Skoda Octavia vRS
Skoda Octavia vRS Estate £26,330
WE SAY: A CHEAPER, MORE SPACIOUS, LESS FUN VERSION OF THE GOLF GTI
Predictably, very little is diferent about the facelifted Skoda Octavia vRS. There’s more modern infotainment, better active safety and so on. And the headlights from a circa 2009 Mercedes E-Class, because plainly more is better.
The biggest mechanical change is probably the extra 10bhp that’s been liberated from the 2.0-litre turbo petrol (the diesel is unchanged), which makes the base vRS efectively the same as the old vRS230 range-topper, minus that car’s trick VAQ LSD (from the Golf GTI Performance Pack). Skoda is saving that for the slightly more powerful vRS245, which is also set to get the Golf’s new seven-speed DSG. For now, petrol and diesel Octavias get unchanged six-speed manual and DSG transmissions. Driven here is a petrol vRS estate with the former.
Of course, despite the extra 10bhp (for a 227bhp total) the new vRS feels no faster than the car it replaces. The diference from rest to 62mph is just a tenth of a second – which is less time than it takes to blink. On the hot-hatch spectrum – because that’s what this thing is, even though it doesn’t look like it – the vRS is about as quick as a Focus ST, ie fast enough to enjoy, but not so fast that every time you go anywhere near the throttle pedal you’re in very real danger of having your driving licence taken away and torn into tiny pieces.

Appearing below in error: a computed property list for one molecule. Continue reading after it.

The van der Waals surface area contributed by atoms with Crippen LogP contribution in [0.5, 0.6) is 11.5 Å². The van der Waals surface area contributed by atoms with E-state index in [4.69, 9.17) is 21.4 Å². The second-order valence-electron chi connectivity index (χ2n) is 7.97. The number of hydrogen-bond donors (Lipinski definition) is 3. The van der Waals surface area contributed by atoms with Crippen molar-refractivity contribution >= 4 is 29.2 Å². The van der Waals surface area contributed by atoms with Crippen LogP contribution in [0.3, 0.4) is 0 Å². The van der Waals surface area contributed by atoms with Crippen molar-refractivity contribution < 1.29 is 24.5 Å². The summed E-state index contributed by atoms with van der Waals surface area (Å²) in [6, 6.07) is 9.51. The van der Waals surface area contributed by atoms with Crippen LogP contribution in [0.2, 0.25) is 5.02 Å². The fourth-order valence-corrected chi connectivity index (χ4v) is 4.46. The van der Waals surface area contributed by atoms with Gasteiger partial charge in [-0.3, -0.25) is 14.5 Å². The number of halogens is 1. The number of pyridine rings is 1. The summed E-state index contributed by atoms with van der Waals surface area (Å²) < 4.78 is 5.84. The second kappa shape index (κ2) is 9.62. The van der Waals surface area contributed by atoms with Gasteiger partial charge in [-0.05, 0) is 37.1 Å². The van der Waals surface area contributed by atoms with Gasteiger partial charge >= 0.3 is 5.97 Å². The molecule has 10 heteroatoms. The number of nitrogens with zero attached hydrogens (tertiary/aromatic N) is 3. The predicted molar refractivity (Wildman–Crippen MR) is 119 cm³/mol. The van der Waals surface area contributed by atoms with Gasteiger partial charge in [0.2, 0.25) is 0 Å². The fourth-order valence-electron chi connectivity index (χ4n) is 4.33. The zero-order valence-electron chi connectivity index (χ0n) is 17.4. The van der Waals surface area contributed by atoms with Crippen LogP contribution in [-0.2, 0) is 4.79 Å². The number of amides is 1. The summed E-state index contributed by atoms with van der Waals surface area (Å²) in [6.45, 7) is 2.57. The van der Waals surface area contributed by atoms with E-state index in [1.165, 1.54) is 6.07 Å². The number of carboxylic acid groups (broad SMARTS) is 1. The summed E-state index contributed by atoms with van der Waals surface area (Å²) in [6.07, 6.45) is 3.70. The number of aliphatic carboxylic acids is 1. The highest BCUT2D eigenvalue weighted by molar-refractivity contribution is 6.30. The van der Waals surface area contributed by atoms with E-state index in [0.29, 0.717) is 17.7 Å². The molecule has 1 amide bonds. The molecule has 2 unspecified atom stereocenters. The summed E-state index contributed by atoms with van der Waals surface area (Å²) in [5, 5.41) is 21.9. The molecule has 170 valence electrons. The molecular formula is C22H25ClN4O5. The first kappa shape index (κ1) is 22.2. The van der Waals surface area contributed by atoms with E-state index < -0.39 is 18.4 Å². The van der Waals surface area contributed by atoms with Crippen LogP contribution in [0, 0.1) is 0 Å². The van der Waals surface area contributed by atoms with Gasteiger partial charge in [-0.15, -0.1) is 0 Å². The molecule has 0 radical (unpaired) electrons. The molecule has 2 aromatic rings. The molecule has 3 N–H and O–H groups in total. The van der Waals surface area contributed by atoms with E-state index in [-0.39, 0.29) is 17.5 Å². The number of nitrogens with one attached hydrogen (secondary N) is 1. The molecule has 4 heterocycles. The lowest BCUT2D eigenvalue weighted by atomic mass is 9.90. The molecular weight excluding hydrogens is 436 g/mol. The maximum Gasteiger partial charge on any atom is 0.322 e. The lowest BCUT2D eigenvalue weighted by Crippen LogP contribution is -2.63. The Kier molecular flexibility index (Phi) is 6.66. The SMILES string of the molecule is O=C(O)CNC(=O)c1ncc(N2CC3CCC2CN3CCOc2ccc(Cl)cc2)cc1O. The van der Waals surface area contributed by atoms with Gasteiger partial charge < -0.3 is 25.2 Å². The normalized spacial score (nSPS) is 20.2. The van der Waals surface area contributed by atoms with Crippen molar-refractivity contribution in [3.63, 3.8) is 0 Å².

A Focus ST Estate is around £200 more than this Octavia, and in some ways it’s a better car. More involving to drive, certainly. The Skoda’s good – with pretty natural, well-weighted steering, a good manual gearbox (the DSG is good too, but not quick enough on the way down and the kick-down step in the throttle pedal is poorly defned), adequate grip and a relatively game chassis – but it left us feeling a bit cold. It’s as though Skoda’s engineers were instructed to make the vRS precisely 36 per cent less entertaining than a GTI – no more, no less.
But the interior is brilliantly solid. Material quality is beyond reproach in all but a couple of places and there’s loads of space. Way more than you get in the Focus. A good, fastish family car, then. A bit by-the-numbers, but you could levy that criticism at anything the VW Group’s released in the last decade.
Typical VAG product: solid, reliable and not cannibalising its cousins